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Fifa vote to change rules around players' international eligibility

The new rules would, in theory, allow players in a similar situation to Michael Obafemi change their allegiance.

Declan Rice playing for Ireland in 2018, before he jumped ship and declared for England.
Declan Rice playing for Ireland in 2018, before he jumped ship and declared for England.
Image: Ryan Byrne/INPHO

FIFA TODAY VOTED to change the rules pertaining to players’ international eligibility. 

Players can now represent a second national team, provided they are eligible to represent that country, and have played no more than three matches for the first national team at senior level, with all the appearances coming before the player turns 21.

Appearances in World Cup finals matches or continental finals such as the Euros would also prohibit a player from switching, but appearing in a tournament qualifier – or the Uefa Nations League – would not.

Under the new rules, for example, Irish international Michael Obafemi could declare for England or Nigeria from next year, if he wished. Under the previous rules, his appearance in the 2018 Nations League tie against Denmark had tied him to Ireland for good. 

There’s no suggestion Obafemi has any interest in switching allegiance – we use that purely to illustrate how the new rules work. 

michael-obafemi File photo of Michael Obafemi. Source: Ryan Byrne/INPHO

The rules were changed at today’s Fifa Congress, conducted remotely owing to the Covid-19 pandemic. At the Congress, Fifa president Gianni Infantino confirmed this year’s Club World Cup may be postponed or cancelled outright. 

The competition, which brings together the club champions from the six regional confederations, is due to take place in December as part of the Middle East state’s preparations for hosting the World Cup in 2022.

However, delays to international club competitions – such as South America’s Copa Libertadores – mean it could be pushed back to 2021 or abandoned altogether.

Infantino told delegates from the 211 national associations gathered virtually for Fifa’s 70th Congress that the organisation was in good financial health despite the pandemic, “because the money doesn’t disappear any more”.

FIFA has launched a Covid-19 relief plan made up of grants and interest-free loans worth $1.5 billion.

He said Fifa’s murky past and victim status in a number of ongoing corruption cases was the reason why he had on many occasions met with prosecutors from a wide range of countries, including three meetings with Swiss attorney general Michael Lauber in 2016 and 2017 which are now the subject of criminal proceedings.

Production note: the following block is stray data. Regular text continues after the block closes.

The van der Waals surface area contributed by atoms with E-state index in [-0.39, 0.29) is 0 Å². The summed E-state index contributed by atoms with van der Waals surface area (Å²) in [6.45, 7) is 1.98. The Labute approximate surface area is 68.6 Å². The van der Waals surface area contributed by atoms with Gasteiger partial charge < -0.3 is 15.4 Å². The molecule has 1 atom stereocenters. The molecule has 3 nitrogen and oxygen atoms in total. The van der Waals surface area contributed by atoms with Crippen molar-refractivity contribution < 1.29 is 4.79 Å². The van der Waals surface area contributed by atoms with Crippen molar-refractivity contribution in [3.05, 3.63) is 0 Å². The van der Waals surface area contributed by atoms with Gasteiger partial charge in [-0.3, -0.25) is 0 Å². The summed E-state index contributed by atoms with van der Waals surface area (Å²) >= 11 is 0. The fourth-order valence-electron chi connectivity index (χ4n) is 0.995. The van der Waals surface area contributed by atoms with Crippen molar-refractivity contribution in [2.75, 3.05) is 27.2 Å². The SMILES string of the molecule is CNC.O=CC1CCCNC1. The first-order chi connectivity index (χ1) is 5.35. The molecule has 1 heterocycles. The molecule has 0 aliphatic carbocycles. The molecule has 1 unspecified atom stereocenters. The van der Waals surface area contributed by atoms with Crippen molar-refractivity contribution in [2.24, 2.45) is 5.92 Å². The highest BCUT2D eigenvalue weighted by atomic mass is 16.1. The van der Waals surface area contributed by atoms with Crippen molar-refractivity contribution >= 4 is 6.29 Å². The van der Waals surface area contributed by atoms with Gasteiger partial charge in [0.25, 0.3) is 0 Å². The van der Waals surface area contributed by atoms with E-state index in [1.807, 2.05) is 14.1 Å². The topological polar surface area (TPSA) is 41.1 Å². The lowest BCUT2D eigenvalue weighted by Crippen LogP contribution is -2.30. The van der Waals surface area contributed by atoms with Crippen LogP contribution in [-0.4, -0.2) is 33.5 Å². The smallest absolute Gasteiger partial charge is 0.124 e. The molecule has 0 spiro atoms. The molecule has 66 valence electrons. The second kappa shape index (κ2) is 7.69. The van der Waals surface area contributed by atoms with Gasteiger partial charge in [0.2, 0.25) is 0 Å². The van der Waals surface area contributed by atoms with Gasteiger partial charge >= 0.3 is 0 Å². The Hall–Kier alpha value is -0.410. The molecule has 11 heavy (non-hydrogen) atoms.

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“In 2015 Fifa was toxic, it was pronounced dead,” he said.

“It was an organisation that had served itself from football, had used football, instead of serving football.

“Why was I meeting the Swiss attorney general? Because it was my duty as Fifa president. I wanted to liberate Fifa from those old, toxic values.

“No organisation can be led into the future if you don’t resolve the past.”

Infantino said he had been given no new information related to the proceedings against him since they were opened at the end of July, but described the suggestion that they involved any illegal activity as “absurd” and “far-fetched”.

Fifa’s former secretary general Jerome Valcke is currently standing trial in Switzerland over alleged criminal mismanagement while in office in relation to the sale of media rights to Fifa competitions. He denies the charges he faces.

Fifa dropped a criminal complaint against another defendant in the same trial, Paris St Germain president Nasser Al Khelaifi, after reaching a settlement.

Asked why Fifa had not just let the case proceed, he said it was a matter for the organisation’s legal department and that the settlement was perfectly legal.

Al Khelaifi, who is a serving member of Uefa’s executive committee, denies a charge of inciting Valcke to commit criminal mismanagement.

 Additional reporting by Gavin Cooney

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